Summary: A new study reveals breastfeeding is associated with a lower risk of stroke in post menopausal women who had breastfed at least one child. Researchers report the association between breastfeeding and decreased stroke risk was stronger in women who had breastfed for longer than six months.
Source: American Hear Association.
Breastfeeding is not only good for babies, there is growing evidence it may also reduce the risk for stroke in post-menopausal women who reported breastfeeding at least one child, according to new research in Journal of the American Heart Association.
Stroke is the fourth leading cause of death among women aged 65 and older, and is the third leading cause of death among Hispanic and black women aged 65 and older, according to the study.
“Some studies have reported that breastfeeding may reduce the rates of breast cancer, ovarian cancer and risk of developing Type 2 diabetes in mothers. Recent findings point to the benefits of breastfeeding on heart disease and other specific cardiovascular risk factors,” said Lisette T. Jacobson, Ph.D., M.P.A., M.A., lead author of the study and assistant professor in the department of preventive medicine and public health at the University of Kansas School of Medicine-Wichita.
This is among the first studies to examine breastfeeding and a possible relationship to stroke risk for mothers, as well as how such a relationship might vary by ethnicity.
Researchers analyzed data on 80,191 participants in the Women’s Health Initiative observational study, a large ongoing national study that has tracked the medical events and health habits of postmenopausal women who were recruited between 1993 and 1998. All women in this analysis had delivered one or more children and 58 percent reported ever having breastfed. Among these women, 51 percent breastfed for one-six months, 22 percent for seven-12 months and 27 percent for 13 or more months. At the time of recruitment, the average age was 63.7 years and the follow-up period was 12.6 years.
After adjusting for non-modifiable stroke risk factors (such as age and family history), researchers found stroke risk among women who breastfed their babies was on average:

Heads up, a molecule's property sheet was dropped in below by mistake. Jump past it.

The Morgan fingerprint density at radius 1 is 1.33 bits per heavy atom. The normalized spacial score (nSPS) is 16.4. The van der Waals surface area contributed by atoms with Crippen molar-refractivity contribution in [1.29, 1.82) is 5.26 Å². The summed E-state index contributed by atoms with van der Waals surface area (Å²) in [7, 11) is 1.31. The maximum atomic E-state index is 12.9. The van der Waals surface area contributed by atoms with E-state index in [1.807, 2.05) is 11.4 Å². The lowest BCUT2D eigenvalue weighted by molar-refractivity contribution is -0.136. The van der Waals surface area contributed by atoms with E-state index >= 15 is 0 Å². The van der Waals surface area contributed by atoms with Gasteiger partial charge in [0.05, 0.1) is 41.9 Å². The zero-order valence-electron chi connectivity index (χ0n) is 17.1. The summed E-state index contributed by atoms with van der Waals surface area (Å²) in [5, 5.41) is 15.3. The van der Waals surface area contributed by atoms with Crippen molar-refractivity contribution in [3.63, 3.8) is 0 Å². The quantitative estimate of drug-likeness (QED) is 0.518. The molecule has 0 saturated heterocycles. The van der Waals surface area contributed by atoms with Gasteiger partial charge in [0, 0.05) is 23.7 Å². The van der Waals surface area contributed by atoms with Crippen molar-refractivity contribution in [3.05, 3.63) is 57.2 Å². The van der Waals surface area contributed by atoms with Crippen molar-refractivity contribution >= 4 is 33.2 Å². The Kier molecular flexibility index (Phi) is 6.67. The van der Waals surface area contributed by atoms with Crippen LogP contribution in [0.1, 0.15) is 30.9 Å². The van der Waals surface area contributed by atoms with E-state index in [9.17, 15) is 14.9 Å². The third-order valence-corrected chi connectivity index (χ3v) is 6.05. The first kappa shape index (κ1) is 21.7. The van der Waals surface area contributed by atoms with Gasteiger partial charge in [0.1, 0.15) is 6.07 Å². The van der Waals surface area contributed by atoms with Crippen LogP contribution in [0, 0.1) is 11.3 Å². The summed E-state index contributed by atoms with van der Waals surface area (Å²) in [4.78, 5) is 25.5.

- 23 percent lower in all women,
- 48 percent lower in black women,
- 32 percent lower in Hispanic women,
- 21 percent lower in white women, and
- 19 percent lower in women who had breastfed for up to six months. A longer reported length of breastfeeding was associated with a greater reduction in risk.
“If you are pregnant, please consider breastfeeding as part of your birthing plan and continue to breastfeed for at least six months to receive the optimal benefits for you and your infant,” Jacobson said.
“Our study did not address whether racial/ethnic differences in breastfeeding contribute to disparities in stroke risk. Additional research should consider the degree to which breastfeeding might alter racial/ethnic differences in stroke risk,” Jacobson said.
Because the study was observational, it couldn’t establish a cause-and-effect relationship between breastfeeding and lower stroke risk, meaning that it is possible some other characteristic that distinguishes between women who breastfeed and those who don’t is the factor changing the stroke risk. However, because the Women’s Health Initiative is large, researchers were able to adjust for many characteristics, and the effects of breastfeeding remained strong, Jacobson said.
“Breastfeeding is only one of many factors that could potentially protect against stroke. Others include getting adequate exercise, choosing healthy foods, not smoking and seeking treatment if needed to keep your blood pressure, cholesterol and blood sugar in the normal range,” Jacobson said.